Right now, you are a wide-eyed 1-year-old who toddles by your big brother’s side. You are my first, and currently, only daughter, and I have waited for you my whole life. I was so excited to find out our second baby would be a girl, a little bit of pink and sparkle being added to our world of trucks and trains. While being your mom is so much fun, I know I have a huge responsibility as I raise a girl who will one day grow into a woman. 

I was raised in a house full of boys, the only girl out of four kids. I remember thinking that my brothers had it all: boys were faster, stronger, tougher, and sometimes it seemed they were smarter too. My brothers were wild and free, and they didn’t have to wear bras, deal with periods, or worry about things that were in the future like the pains of childbirth. To me, everything seemed restrictive, painful, and unfair. I didn’t want my hair pulled back into painfully tight french braids, I just wanted to run like they did and be free. 

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Now that I’m older, I find beauty in femininity, a beauty I didn’t see before. I find something oddly comforting and renewing about the monthly cycles that remind my body of its ability to create life. My breasts are not a hindrance but have been a food source and a place of comfort for you and your brother. The personality traits that make me different from your dad don’t make me weaker, they make me the woman our family needs.

Society taught me those things were curses rather than blessings, but I have been learning to redefine them. 

I promise to open your eyes to the gift of being a girl and a woman. I want you to understand the importance of embracing the body you were born into and using it to fill the world with your goodness. Puberty can be hard, but I will navigate it with you and help you see the beauty of transition. There will be voices that shout lies about womanhood, your body, and your worth. I know I won’t be able to silence them, but I will stand as a sentinel to guide you to the truth.

While the world will fill you with the need to compare and compete with other women to have value, I’ll teach you to be confident enough in yourself to lift others and help them find their own confidence. I hope you will be authentic and true to yourself in a world of filters and photoshop. There is nothing wrong with a little bit of makeup and some pretty clothes, but you have an elegance without them.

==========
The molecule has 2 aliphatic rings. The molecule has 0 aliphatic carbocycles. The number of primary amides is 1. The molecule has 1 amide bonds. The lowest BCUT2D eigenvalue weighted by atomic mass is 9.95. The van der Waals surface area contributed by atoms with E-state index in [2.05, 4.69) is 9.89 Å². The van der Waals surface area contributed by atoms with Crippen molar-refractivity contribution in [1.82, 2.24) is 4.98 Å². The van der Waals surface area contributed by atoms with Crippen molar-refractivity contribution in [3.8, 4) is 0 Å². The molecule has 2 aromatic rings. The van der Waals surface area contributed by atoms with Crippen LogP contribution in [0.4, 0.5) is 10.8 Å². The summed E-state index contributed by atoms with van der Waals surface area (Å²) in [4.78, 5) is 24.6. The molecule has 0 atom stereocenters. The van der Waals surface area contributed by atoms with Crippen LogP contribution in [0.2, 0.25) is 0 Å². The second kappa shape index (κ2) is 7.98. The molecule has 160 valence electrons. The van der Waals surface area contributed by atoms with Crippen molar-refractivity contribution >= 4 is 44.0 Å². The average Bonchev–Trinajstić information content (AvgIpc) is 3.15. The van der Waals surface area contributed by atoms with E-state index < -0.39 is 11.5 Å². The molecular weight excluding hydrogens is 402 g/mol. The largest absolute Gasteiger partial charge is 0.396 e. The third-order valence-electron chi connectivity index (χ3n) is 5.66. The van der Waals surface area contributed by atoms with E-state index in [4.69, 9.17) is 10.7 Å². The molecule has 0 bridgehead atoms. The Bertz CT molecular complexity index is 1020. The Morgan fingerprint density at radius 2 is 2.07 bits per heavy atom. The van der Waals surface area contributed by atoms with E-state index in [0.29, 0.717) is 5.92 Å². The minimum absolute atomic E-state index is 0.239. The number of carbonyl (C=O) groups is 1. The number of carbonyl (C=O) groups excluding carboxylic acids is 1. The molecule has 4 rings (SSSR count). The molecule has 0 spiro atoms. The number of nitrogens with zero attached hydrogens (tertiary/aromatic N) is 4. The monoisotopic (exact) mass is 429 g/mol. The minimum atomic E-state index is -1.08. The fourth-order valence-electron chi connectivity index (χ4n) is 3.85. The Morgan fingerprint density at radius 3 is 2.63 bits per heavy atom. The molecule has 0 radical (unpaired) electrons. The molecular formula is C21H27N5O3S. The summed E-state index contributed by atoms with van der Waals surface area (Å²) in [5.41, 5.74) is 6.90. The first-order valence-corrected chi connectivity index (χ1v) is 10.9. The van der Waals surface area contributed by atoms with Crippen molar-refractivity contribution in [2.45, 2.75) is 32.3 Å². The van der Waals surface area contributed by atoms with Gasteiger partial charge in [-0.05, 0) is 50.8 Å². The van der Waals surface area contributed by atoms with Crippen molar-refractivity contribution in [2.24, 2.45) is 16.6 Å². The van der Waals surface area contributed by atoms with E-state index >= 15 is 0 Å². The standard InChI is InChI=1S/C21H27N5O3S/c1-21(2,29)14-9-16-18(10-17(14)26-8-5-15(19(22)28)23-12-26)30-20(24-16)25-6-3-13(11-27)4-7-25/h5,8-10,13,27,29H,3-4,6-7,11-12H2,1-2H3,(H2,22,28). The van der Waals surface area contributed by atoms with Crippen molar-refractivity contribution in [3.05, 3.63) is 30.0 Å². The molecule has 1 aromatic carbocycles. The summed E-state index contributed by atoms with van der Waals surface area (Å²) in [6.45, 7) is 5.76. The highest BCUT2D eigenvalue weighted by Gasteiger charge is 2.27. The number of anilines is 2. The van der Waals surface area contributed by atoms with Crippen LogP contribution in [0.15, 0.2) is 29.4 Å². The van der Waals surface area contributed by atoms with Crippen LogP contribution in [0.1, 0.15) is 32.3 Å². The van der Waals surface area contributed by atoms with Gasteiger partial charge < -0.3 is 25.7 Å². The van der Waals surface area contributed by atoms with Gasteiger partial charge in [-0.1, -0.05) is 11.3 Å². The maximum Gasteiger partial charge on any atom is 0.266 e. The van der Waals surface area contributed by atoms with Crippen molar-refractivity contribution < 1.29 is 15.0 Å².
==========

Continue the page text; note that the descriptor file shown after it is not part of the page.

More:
I know the best way I can show you the beauty of being a woman is through example. I’m as imperfect as they come, but I will try my best to speak positively of my appearance and to never say anything negative about another woman. I will show you the joy that filled my life by embracing my identity as a woman, wife, and mother.

I know if I can be comfortable in my womanhood, you can be too. 

I will help you feel connected to the women who came before you and me, the women who passed on to us many of the exact physical and personality traits that are a part of our lives. In knowing their stories comes a greater sense of identity and direction. If one day you create a family of your own, it’ll be a joy to see you carry on the pattern of creation and mothering. Even the pains of childbirth are a promise of future love and sacrifice rather than something to fear. 

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You can be whatever kind of girl or woman you want to be, you get to define your femininity. Lucky for you, I never learned how to braid, but if long braids are what you want, I will learn. I love that you enjoy playing with trucks just like your brother, and I hope you will always pursue your own interests, despite whether or not they fit into gender stereotypes.

I’m not saying it’s better or easier to be a woman than a man, but that it’s just as wonderful, and I hope you won’t feel the way I once did.

You are capable of grit, courage, strength, and reliance, despite the age-old myth of us being the weaker sex. You will prove to your family, friends, and the world that even with its own challenges to navigate, there is something joyous in the female experience. I can’t wait to watch the life you will create, the rules you will break, the stories you will tell, and the beauty you will discover. 

My daughter, I’ll show you the beauty of womanhood.

Rebecca Hale

Rebecca Hale is a wife, mother, and writer. She loves being able to stay at home with her two kids and is passionate about expressing her ideas on womanhood, motherhood, and marriage through writing. She also writes for Latter-day Woman Magazine. Rebecca and her family live in southern Arkansas.